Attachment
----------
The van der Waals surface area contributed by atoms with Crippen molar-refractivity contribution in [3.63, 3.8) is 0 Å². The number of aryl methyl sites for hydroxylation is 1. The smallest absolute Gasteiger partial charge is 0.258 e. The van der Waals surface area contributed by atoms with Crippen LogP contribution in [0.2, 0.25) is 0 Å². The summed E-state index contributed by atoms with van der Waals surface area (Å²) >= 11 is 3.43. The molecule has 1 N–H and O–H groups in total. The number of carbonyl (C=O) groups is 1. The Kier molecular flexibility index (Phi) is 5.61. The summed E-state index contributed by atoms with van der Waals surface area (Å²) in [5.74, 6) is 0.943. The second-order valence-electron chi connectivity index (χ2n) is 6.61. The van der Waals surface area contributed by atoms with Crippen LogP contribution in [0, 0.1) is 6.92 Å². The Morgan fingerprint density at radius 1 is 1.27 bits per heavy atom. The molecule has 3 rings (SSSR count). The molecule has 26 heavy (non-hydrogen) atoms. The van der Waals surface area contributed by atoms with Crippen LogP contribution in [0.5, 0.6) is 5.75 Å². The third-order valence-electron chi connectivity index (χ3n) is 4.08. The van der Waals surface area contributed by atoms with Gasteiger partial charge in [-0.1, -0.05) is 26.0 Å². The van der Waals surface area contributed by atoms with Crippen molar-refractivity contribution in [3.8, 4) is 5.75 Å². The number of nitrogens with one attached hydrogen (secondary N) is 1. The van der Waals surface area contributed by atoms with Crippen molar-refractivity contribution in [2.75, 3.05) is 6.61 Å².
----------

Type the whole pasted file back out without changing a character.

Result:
The van der Waals surface area contributed by atoms with Crippen molar-refractivity contribution in [3.63, 3.8) is 0 Å². The number of aryl methyl sites for hydroxylation is 1. The smallest absolute Gasteiger partial charge is 0.258 e. The van der Waals surface area contributed by atoms with Crippen LogP contribution in [0.2, 0.25) is 0 Å². The summed E-state index contributed by atoms with van der Waals surface area (Å²) >= 11 is 3.43. The molecule has 1 N–H and O–H groups in total. The number of carbonyl (C=O) groups is 1. The Kier molecular flexibility index (Phi) is 5.61. The summed E-state index contributed by atoms with van der Waals surface area (Å²) in [5.74, 6) is 0.943. The second-order valence-electron chi connectivity index (χ2n) is 6.61. The van der Waals surface area contributed by atoms with Crippen LogP contribution in [0, 0.1) is 6.92 Å². The Morgan fingerprint density at radius 1 is 1.27 bits per heavy atom. The molecule has 3 rings (SSSR count). The molecule has 26 heavy (non-hydrogen) atoms. The van der Waals surface area contributed by atoms with Crippen LogP contribution in [0.5, 0.6) is 5.75 Å². The third-order valence-electron chi connectivity index (χ3n) is 4.08. The van der Waals surface area contributed by atoms with Gasteiger partial charge in [-0.1, -0.05) is 26.0 Å². The van der Waals surface area contributed by atoms with Crippen molar-refractivity contribution in [3.8, 4) is 5.75 Å². The number of nitrogens with one attached hydrogen (secondary N) is 1. The van der Waals surface area contributed by atoms with Crippen molar-refractivity contribution in [2.75, 3.05) is 6.61 Å².